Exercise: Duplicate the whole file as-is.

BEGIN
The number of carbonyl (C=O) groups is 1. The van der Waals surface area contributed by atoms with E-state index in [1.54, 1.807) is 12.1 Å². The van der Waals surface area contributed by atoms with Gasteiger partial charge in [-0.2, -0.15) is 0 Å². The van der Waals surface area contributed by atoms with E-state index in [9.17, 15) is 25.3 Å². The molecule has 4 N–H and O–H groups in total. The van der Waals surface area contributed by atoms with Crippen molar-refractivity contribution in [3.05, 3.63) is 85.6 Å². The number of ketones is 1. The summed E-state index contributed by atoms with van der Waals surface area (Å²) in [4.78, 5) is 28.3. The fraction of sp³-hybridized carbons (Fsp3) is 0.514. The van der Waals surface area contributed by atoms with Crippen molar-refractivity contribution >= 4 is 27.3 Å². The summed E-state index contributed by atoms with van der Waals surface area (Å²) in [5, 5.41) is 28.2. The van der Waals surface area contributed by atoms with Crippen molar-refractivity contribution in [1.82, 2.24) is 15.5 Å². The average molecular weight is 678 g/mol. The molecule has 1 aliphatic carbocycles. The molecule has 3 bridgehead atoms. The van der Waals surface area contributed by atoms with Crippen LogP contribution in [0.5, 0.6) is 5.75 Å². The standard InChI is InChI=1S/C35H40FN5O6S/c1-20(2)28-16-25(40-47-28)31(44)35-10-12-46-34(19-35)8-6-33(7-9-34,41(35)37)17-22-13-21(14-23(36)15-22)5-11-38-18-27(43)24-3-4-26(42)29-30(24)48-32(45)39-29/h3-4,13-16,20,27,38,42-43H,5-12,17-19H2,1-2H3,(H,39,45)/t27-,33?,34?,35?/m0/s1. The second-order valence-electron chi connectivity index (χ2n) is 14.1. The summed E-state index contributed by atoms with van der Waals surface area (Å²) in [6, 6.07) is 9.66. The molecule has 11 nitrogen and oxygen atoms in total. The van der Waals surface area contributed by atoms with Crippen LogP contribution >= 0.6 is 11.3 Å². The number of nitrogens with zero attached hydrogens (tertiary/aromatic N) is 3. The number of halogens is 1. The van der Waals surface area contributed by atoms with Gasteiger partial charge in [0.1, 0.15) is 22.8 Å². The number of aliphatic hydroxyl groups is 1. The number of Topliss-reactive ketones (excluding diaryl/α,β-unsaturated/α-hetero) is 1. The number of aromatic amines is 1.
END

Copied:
The number of carbonyl (C=O) groups is 1. The van der Waals surface area contributed by atoms with E-state index in [1.54, 1.807) is 12.1 Å². The van der Waals surface area contributed by atoms with Gasteiger partial charge in [-0.2, -0.15) is 0 Å². The van der Waals surface area contributed by atoms with E-state index in [9.17, 15) is 25.3 Å². The molecule has 4 N–H and O–H groups in total. The van der Waals surface area contributed by atoms with Crippen molar-refractivity contribution in [3.05, 3.63) is 85.6 Å². The number of ketones is 1. The summed E-state index contributed by atoms with van der Waals surface area (Å²) in [4.78, 5) is 28.3. The fraction of sp³-hybridized carbons (Fsp3) is 0.514. The van der Waals surface area contributed by atoms with Crippen molar-refractivity contribution >= 4 is 27.3 Å². The summed E-state index contributed by atoms with van der Waals surface area (Å²) in [5, 5.41) is 28.2. The van der Waals surface area contributed by atoms with Crippen molar-refractivity contribution in [1.82, 2.24) is 15.5 Å². The average molecular weight is 678 g/mol. The molecule has 1 aliphatic carbocycles. The molecule has 3 bridgehead atoms. The van der Waals surface area contributed by atoms with Crippen LogP contribution in [0.5, 0.6) is 5.75 Å². The standard InChI is InChI=1S/C35H40FN5O6S/c1-20(2)28-16-25(40-47-28)31(44)35-10-12-46-34(19-35)8-6-33(7-9-34,41(35)37)17-22-13-21(14-23(36)15-22)5-11-38-18-27(43)24-3-4-26(42)29-30(24)48-32(45)39-29/h3-4,13-16,20,27,38,42-43H,5-12,17-19H2,1-2H3,(H,39,45)/t27-,33?,34?,35?/m0/s1. The second-order valence-electron chi connectivity index (χ2n) is 14.1. The summed E-state index contributed by atoms with van der Waals surface area (Å²) in [6, 6.07) is 9.66. The molecule has 11 nitrogen and oxygen atoms in total. The van der Waals surface area contributed by atoms with Crippen LogP contribution >= 0.6 is 11.3 Å². The number of nitrogens with zero attached hydrogens (tertiary/aromatic N) is 3. The number of halogens is 1. The van der Waals surface area contributed by atoms with Gasteiger partial charge in [0.1, 0.15) is 22.8 Å². The number of aliphatic hydroxyl groups is 1. The number of Topliss-reactive ketones (excluding diaryl/α,β-unsaturated/α-hetero) is 1. The number of aromatic amines is 1.